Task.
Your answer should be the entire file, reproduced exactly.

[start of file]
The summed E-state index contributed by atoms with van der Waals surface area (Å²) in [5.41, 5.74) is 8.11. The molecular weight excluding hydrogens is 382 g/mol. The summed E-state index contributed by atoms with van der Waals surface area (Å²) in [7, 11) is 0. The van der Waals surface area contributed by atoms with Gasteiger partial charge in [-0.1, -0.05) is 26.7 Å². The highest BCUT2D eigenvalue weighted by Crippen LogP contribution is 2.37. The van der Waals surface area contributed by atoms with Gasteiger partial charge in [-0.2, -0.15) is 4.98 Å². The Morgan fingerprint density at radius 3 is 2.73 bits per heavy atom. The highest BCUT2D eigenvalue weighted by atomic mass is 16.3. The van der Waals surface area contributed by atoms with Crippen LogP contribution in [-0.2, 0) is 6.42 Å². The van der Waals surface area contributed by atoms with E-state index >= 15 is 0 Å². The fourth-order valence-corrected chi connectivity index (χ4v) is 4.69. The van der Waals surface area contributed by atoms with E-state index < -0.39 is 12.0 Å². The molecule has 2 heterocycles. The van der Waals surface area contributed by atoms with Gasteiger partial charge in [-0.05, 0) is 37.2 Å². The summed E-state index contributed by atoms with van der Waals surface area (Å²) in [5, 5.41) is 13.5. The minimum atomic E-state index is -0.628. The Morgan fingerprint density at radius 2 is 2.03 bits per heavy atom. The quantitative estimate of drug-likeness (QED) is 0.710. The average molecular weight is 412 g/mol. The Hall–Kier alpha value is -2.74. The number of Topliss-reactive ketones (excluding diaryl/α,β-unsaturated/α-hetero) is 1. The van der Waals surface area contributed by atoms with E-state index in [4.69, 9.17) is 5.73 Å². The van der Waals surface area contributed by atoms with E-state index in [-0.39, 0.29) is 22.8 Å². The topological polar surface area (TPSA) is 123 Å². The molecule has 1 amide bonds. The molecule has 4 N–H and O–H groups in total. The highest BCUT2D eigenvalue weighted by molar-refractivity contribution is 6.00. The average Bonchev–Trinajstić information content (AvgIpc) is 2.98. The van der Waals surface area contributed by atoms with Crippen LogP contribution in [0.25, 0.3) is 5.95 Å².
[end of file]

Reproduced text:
The summed E-state index contributed by atoms with van der Waals surface area (Å²) in [5.41, 5.74) is 8.11. The molecular weight excluding hydrogens is 382 g/mol. The summed E-state index contributed by atoms with van der Waals surface area (Å²) in [7, 11) is 0. The van der Waals surface area contributed by atoms with Gasteiger partial charge in [-0.1, -0.05) is 26.7 Å². The highest BCUT2D eigenvalue weighted by Crippen LogP contribution is 2.37. The van der Waals surface area contributed by atoms with Gasteiger partial charge in [-0.2, -0.15) is 4.98 Å². The Morgan fingerprint density at radius 3 is 2.73 bits per heavy atom. The highest BCUT2D eigenvalue weighted by atomic mass is 16.3. The van der Waals surface area contributed by atoms with Crippen LogP contribution in [-0.2, 0) is 6.42 Å². The van der Waals surface area contributed by atoms with E-state index >= 15 is 0 Å². The fourth-order valence-corrected chi connectivity index (χ4v) is 4.69. The van der Waals surface area contributed by atoms with E-state index < -0.39 is 12.0 Å². The molecule has 2 heterocycles. The van der Waals surface area contributed by atoms with Gasteiger partial charge in [-0.05, 0) is 37.2 Å². The summed E-state index contributed by atoms with van der Waals surface area (Å²) in [5, 5.41) is 13.5. The minimum atomic E-state index is -0.628. The Morgan fingerprint density at radius 2 is 2.03 bits per heavy atom. The quantitative estimate of drug-likeness (QED) is 0.710. The average molecular weight is 412 g/mol. The Hall–Kier alpha value is -2.74. The number of Topliss-reactive ketones (excluding diaryl/α,β-unsaturated/α-hetero) is 1. The van der Waals surface area contributed by atoms with E-state index in [4.69, 9.17) is 5.73 Å². The van der Waals surface area contributed by atoms with E-state index in [-0.39, 0.29) is 22.8 Å². The topological polar surface area (TPSA) is 123 Å². The molecule has 1 amide bonds. The molecule has 4 N–H and O–H groups in total. The highest BCUT2D eigenvalue weighted by molar-refractivity contribution is 6.00. The average Bonchev–Trinajstić information content (AvgIpc) is 2.98. The van der Waals surface area contributed by atoms with Crippen LogP contribution in [0.25, 0.3) is 5.95 Å².